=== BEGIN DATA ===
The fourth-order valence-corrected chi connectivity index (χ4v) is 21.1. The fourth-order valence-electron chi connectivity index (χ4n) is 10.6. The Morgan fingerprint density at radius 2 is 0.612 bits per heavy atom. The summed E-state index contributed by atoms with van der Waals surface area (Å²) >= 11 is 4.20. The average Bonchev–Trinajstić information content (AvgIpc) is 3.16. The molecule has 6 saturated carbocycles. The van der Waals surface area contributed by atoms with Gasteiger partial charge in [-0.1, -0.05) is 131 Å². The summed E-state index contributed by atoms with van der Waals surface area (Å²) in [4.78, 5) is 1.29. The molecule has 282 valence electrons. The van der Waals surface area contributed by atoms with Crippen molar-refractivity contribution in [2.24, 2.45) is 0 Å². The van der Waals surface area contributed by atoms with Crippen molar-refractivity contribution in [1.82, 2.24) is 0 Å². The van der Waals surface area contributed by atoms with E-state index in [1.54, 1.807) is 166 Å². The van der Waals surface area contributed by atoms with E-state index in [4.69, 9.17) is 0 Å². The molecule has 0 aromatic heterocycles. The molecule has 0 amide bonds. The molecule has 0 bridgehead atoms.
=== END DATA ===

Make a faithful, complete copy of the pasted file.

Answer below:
The fourth-order valence-corrected chi connectivity index (χ4v) is 21.1. The fourth-order valence-electron chi connectivity index (χ4n) is 10.6. The Morgan fingerprint density at radius 2 is 0.612 bits per heavy atom. The summed E-state index contributed by atoms with van der Waals surface area (Å²) >= 11 is 4.20. The average Bonchev–Trinajstić information content (AvgIpc) is 3.16. The molecule has 6 saturated carbocycles. The van der Waals surface area contributed by atoms with Gasteiger partial charge in [-0.1, -0.05) is 131 Å². The summed E-state index contributed by atoms with van der Waals surface area (Å²) in [4.78, 5) is 1.29. The molecule has 282 valence electrons. The van der Waals surface area contributed by atoms with Crippen molar-refractivity contribution in [2.24, 2.45) is 0 Å². The van der Waals surface area contributed by atoms with Crippen molar-refractivity contribution in [1.82, 2.24) is 0 Å². The van der Waals surface area contributed by atoms with E-state index in [1.54, 1.807) is 166 Å². The van der Waals surface area contributed by atoms with E-state index in [4.69, 9.17) is 0 Å². The molecule has 0 aromatic heterocycles. The molecule has 0 amide bonds. The molecule has 0 bridgehead atoms.